PA Rallying for Votes to Raise Flag at UN

PA envoy to UN claims that the international body will likely back the move to raise its flag, despite being a non-member state.

Arutz Sheva Staff ,

Palestinian Authority UN envoy Riyad Mansour
Palestinian Authority UN envoy Riyad Mansour

A draft resolution on raising the Palestinian flag at the United Nations (UN) will be adopted next week in time for president Mahmud Abbas's visit to New York, the Palestinian Authority (PA) envoy said Thursday.

The UN General Assembly will vote on September 10 on the measure that is almost certain to garner a majority of votes in the 193-nation forum.

"We have the votes and we are working to get as many votes as we can," said Riyad Mansour, the PA representative to the UN.

Once adopted, the UN will have 20 days to carry out the decision, which would be in time for Abbas's visit on September 30.

Mansour declined to say whether a formal flag-raising ceremony would be held during Abbas's visit, an event that would highlight the Palestinians' aspirations for statehood.

"It is a symbolic thing but it is another step to solidify the pillars of the state of Palestine in the international arena and give our people a small hope that the international community is still supporting the independence of the state of Palestine," Mansour told reporters, according to AFP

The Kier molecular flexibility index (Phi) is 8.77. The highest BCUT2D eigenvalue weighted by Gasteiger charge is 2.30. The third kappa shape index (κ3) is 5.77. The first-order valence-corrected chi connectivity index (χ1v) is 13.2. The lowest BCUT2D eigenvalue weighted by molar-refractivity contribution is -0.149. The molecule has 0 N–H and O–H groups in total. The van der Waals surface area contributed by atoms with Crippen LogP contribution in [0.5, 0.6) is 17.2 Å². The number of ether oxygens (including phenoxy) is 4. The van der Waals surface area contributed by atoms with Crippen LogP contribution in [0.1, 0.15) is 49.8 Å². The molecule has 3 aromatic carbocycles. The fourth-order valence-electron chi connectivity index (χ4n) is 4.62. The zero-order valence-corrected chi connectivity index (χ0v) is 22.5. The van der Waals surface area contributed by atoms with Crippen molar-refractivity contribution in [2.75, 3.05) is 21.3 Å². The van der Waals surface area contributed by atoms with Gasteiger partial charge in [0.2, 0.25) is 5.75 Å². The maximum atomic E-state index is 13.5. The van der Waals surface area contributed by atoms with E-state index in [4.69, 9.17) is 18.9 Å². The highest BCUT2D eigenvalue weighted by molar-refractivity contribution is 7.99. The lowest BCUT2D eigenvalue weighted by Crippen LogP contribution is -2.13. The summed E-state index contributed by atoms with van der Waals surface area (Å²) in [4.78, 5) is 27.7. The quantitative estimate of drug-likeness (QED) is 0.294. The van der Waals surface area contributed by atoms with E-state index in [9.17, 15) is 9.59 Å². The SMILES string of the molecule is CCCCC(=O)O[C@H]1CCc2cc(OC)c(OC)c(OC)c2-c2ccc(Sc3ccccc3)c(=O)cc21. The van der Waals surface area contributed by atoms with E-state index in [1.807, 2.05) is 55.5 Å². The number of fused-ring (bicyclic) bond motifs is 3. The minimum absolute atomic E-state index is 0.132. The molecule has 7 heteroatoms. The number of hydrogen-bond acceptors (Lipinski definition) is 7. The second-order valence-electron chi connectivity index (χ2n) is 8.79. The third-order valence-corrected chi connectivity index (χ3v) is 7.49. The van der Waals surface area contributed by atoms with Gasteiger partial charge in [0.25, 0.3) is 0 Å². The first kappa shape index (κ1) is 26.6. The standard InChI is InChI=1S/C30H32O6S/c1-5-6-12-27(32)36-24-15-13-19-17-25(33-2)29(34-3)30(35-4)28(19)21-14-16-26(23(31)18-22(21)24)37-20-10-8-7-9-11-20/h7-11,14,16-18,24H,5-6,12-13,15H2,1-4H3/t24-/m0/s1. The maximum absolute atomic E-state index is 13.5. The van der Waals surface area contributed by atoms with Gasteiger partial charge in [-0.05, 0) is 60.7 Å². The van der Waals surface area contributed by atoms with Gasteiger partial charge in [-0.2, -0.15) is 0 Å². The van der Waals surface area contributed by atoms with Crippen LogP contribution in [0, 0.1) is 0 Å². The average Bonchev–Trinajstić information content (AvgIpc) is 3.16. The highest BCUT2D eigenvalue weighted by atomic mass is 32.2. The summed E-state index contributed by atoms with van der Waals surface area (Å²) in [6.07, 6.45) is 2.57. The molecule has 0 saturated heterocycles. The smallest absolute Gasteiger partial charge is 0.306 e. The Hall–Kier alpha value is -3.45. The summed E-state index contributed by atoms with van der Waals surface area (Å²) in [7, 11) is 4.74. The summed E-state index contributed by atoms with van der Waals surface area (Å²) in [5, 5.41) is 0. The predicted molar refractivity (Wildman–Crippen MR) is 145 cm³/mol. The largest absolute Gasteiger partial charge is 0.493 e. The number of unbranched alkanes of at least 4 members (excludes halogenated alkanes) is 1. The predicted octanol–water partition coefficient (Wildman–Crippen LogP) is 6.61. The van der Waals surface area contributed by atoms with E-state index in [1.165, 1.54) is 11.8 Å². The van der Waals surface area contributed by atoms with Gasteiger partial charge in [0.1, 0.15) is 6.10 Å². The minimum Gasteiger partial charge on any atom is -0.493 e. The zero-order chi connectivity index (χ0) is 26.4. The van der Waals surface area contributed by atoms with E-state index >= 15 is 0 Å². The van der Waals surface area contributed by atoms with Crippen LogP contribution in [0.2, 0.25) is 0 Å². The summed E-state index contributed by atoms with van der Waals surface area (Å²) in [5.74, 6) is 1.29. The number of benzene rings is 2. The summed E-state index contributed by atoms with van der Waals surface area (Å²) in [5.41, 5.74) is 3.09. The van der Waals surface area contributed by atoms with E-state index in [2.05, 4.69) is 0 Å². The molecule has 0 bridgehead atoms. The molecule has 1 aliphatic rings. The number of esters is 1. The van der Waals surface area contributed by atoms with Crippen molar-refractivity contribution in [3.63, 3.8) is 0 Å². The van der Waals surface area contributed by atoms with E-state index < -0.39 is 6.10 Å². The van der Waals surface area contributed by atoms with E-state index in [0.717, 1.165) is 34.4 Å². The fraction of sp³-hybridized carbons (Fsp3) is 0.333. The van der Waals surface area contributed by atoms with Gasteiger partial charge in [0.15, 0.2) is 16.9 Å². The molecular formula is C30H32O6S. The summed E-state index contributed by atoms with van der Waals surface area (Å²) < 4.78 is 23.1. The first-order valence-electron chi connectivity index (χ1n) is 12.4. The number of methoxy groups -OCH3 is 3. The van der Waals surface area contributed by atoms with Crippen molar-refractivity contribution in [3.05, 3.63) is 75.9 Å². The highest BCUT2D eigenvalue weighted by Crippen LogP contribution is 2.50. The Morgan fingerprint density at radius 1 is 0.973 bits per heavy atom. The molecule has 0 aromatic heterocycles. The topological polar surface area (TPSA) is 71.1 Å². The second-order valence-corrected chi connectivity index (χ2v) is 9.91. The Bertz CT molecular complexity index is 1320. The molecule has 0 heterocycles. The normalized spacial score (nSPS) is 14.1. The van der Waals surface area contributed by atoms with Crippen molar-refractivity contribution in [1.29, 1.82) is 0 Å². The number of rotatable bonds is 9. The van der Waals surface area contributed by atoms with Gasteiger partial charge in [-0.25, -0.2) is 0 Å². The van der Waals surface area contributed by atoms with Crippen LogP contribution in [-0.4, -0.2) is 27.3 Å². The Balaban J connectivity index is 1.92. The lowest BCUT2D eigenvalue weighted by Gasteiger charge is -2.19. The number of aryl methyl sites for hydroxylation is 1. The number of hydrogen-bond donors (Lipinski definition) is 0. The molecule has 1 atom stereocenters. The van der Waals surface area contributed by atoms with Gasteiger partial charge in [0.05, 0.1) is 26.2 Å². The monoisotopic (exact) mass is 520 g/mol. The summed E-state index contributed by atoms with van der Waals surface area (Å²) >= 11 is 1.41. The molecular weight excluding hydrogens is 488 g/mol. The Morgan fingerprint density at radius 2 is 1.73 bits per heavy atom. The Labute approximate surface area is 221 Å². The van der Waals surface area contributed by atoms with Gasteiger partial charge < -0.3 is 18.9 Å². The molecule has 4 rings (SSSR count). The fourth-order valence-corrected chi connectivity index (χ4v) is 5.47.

The draft resolution presented last week to the General Assembly would allow the flags of the PA and of the Holy See to be hoisted alongside those of the 193 member states. 

Both the Vatican and Palestine have non-member observer status at the United Nations. But while the Vatican has largely supported the PA and even the concept of Palestinian statehood, it has vehemently and repeatedly opposed the PA's inclusion of the Vatican in its fight to have the flag raised in the UN. 

Israel's envoy to the UN this week expressed strong opposition to the initiative, accusing the PA of trying to "score easy and meaningless points at the UN."

Ambassador Ron Prosor had asked UN Secretary-General Ban Ki-moon and General Assembly president Ron Kutesa to block the move, which would break with the UN practice of flying only the flags of member states.

UN spokesman Stephane Dujarric said Ban would abide by the General Assembly decision.